The Westerly Oceanranger 38
Specs & Key Performance Indicators

The Westerly Oceanranger 38 is a robust cruising sailboat, designed by the accomplished British naval architect Ed Dubois. This vessel was constructed by Westerly Yachts, a prominent boat-building company based in Waterlooville, England. 

Westerly Oceanranger 38 'Petrel Blue' at anchorThe Westerly Oceanranger 38

Published Specification for the Westerly Oceanranger 38

Keel & Rudder Configuration: Fin keel with a skeg-mounted rudder
Hull Material: Fiberglass (GRP)
Length Overall: 11.58 meters / 38 feet
Waterline Length: 9.45 meters / 31 feet
Beam: 3.90 meters / 12 feet 10 inches
Draft: 1.50 meters / 4 feet 11 inches
Rig Type: Sloop
Displacement: 7,671 kilograms / 16,912 pounds
Ballast: 3,175 kilograms / 7,000 pounds
Designer: Ed Dubois
Builder: Westerly Yachts
Year First Built: 1989
Year Last Built: 2000
Number Built: Approximately 120 units

The Westerly Oceanranger 38 was introduced in 1989 as an upgrade of the successful Corsairs. It was a modified version of the successful Corsair 36 design and hull. A "sugar-scoop" was added to compete with current designs of the late '80s. The same rig was kept and although 2 foot longer than the Corsairs there was no increase in waterline length. The Oceanranger 38 was still in production when Westerly Yachts finally ceased trading in 2000.

Westerly Oceanranger 38 'Petrel Blue' layoutWesterly Oceanranger 38 Accommodation Plan

Published Design Ratios for the Westerly Oceanranger 38

The Westerly Oceanranger 38 sailboat, with its array of calculated design ratios, offers a comprehensive picture of its assumed sailing traits, though several limitations must be kept in mind due to the theoretical nature of these measures.

  • Sail Area/Displacement Ratio: At 15.9, this ratio sits just below the threshold for what is considered reasonably good performance, suggesting the Oceanranger may be slightly underpowered. This implies that while the boat is capable, it might not excel in speed, especially in lighter winds.
  • Ballast/Displacement Ratio: With a ratio of 41.5, the Oceanranger falls into the category suggesting a stiffer, more powerful boat that can better resist capsizing and handle more wind. However, this ratio does not account for the placement of ballast; thus, boats with a similar ratio but different keel designs might exhibit varying performance characteristics.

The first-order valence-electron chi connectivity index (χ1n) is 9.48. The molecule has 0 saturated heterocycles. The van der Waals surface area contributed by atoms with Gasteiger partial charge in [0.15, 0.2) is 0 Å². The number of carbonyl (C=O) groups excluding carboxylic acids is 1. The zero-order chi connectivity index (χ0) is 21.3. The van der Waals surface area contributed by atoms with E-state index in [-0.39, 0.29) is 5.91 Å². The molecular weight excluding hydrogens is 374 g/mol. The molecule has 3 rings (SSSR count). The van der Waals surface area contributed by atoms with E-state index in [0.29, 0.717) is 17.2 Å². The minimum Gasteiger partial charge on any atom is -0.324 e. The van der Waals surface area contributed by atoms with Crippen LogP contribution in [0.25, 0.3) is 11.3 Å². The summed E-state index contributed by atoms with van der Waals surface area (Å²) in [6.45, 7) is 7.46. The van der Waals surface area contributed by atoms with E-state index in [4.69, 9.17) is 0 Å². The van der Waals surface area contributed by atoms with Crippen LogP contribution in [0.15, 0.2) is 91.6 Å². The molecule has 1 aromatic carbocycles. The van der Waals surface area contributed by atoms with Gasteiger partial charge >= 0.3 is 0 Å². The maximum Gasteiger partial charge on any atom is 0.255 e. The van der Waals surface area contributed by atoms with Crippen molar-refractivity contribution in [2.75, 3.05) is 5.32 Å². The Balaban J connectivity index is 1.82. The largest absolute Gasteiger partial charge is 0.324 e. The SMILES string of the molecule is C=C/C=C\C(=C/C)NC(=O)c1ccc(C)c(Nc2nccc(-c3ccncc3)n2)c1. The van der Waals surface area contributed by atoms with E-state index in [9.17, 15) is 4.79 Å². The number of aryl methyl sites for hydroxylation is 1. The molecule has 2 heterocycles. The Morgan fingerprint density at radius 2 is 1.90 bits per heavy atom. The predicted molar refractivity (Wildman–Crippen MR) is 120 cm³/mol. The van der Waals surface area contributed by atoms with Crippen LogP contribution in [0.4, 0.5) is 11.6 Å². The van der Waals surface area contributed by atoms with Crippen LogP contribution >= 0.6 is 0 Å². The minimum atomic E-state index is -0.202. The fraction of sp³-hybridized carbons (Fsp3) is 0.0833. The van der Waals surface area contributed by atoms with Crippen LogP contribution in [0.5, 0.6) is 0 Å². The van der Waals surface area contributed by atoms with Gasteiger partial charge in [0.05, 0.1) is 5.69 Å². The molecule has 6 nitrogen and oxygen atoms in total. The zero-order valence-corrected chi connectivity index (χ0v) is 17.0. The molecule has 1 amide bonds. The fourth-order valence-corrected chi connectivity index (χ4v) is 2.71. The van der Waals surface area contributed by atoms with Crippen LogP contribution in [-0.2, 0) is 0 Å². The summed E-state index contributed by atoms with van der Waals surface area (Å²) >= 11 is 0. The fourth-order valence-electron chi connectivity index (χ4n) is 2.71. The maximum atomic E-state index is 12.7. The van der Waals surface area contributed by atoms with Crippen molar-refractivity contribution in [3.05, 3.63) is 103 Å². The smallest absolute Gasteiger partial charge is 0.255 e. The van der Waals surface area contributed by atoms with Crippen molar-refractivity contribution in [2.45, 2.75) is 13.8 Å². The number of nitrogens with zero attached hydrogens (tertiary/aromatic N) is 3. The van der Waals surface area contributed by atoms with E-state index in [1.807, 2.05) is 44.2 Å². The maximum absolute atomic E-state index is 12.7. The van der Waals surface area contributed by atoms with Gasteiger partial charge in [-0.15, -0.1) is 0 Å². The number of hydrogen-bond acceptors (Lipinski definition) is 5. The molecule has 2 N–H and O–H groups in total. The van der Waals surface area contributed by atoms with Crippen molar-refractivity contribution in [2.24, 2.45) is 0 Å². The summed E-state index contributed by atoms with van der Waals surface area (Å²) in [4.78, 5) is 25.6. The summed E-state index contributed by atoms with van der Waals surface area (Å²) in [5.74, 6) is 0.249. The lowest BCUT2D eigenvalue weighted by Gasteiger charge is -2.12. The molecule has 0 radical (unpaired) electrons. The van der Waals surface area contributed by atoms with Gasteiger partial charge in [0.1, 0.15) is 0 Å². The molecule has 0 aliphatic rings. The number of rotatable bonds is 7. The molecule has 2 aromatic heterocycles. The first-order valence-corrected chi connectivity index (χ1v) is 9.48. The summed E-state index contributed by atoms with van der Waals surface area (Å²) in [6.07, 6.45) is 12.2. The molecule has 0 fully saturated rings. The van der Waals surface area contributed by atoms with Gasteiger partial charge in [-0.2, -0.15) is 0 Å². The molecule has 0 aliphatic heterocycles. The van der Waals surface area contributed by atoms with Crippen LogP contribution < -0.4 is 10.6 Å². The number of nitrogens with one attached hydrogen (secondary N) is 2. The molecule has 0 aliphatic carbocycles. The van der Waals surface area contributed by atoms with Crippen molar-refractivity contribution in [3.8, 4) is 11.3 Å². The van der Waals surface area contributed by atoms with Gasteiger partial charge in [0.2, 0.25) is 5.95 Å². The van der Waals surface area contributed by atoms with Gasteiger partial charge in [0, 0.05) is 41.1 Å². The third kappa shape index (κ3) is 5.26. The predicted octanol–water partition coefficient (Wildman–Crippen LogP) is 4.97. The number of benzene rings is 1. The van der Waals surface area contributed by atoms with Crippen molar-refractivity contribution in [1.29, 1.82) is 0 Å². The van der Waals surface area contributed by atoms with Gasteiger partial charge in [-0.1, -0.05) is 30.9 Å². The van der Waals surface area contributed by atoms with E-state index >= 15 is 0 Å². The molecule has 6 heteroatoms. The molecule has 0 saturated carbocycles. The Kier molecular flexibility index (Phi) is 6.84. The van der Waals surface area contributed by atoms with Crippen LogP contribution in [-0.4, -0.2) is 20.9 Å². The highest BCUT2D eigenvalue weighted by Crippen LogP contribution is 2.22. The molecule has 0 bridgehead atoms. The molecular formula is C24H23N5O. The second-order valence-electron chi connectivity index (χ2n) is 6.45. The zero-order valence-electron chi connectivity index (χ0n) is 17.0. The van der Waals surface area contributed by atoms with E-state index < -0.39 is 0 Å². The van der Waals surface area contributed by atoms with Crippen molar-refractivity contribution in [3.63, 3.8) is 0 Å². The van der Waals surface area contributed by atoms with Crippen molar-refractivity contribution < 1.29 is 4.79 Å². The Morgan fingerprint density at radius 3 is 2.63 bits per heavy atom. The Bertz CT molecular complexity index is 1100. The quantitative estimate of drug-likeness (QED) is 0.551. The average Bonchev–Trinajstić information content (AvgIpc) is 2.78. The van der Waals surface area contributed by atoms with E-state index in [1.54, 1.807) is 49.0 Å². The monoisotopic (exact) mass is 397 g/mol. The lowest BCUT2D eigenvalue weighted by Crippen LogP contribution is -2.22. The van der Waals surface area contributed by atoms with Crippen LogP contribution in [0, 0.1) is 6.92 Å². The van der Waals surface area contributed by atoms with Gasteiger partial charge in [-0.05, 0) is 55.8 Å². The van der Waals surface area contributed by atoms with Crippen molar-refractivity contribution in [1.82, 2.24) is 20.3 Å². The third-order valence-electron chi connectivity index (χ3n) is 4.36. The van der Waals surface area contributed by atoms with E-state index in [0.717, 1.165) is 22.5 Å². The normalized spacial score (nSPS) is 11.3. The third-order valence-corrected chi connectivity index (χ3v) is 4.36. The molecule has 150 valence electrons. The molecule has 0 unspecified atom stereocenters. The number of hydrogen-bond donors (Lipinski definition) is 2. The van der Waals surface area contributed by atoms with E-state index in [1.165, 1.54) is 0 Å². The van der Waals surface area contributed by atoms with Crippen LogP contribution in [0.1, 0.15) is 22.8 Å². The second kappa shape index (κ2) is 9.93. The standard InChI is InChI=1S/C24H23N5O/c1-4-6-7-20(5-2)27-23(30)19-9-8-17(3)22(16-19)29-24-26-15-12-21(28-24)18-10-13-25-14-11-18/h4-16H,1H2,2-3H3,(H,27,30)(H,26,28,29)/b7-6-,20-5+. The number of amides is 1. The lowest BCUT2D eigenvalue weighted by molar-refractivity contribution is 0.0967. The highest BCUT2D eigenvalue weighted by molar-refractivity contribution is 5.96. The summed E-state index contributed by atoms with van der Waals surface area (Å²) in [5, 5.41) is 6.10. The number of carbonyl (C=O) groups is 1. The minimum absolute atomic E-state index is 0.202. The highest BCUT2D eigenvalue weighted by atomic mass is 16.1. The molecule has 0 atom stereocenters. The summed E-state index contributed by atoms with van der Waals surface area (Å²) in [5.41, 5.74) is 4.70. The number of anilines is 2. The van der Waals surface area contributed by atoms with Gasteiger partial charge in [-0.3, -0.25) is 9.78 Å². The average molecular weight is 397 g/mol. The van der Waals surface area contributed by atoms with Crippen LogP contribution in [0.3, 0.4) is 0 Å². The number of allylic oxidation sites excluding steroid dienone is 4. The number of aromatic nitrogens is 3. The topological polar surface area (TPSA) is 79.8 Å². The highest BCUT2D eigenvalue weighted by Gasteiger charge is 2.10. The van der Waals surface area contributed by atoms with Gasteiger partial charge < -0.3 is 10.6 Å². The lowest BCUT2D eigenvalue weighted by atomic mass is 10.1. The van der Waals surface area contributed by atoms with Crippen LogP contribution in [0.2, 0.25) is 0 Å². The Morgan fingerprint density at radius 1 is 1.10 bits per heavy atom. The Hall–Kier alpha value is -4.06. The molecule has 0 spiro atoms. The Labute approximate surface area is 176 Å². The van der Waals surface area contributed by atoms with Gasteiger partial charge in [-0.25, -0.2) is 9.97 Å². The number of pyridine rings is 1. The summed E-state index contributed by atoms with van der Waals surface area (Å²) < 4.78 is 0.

• Displacement/Length Ratio: The ratio of 244 classifies the Oceanranger under moderate displacement, indicating a balance between stability and agility. This moderate displacement suggests the boat is designed for a solid cruising performance rather than optimized for either light or heavy conditions exclusively.
  • Comfort Ratio: At 25.4, the Oceanranger is anticipated to have a motion comfort typical of coastal cruisers with moderate stability. This suggests it can provide a comfortable ride in most conditions it's designed to encounter, though it might not be as smooth in more extreme conditions compared to boats with higher comfort ratios.
  • Capsize Screening Formula: The score of 2.02 is just slightly over the ideal capsize screening value of 2.0, which means the Oceanranger could be considered marginally less suitable for ocean passages where capsizing risks are increased. This rating underscores a balance between stability and performance but with a very slight tilt towards caution in rough seas.

These theoretical ratios provide valuable insights but also have limitations. For instance, the Ballast/Displacement Ratio does not consider the specific design and position of ballast, which can greatly influence actual performance. Similarly, Ted Brewer’s Comfort Ratio tends to favor traditionally designed heavy displacement boats, and might not fully represent the comfort of newer designs that also prove seaworthy but use different configurations. Therefore, while these ratios are instrumental in initial assessments, actual performance and comfort should ideally be confirmed through real-world handling and user experiences.

More about Design Ratios...

The above text was drafted by sailboat-cruising.com using GPT-4 (OpenAI’s large-scale language-generation model) as a research assistant to develop source material; we believe it to be accurate to the best of our knowledge.

Other sailboats in the Westerly range include:

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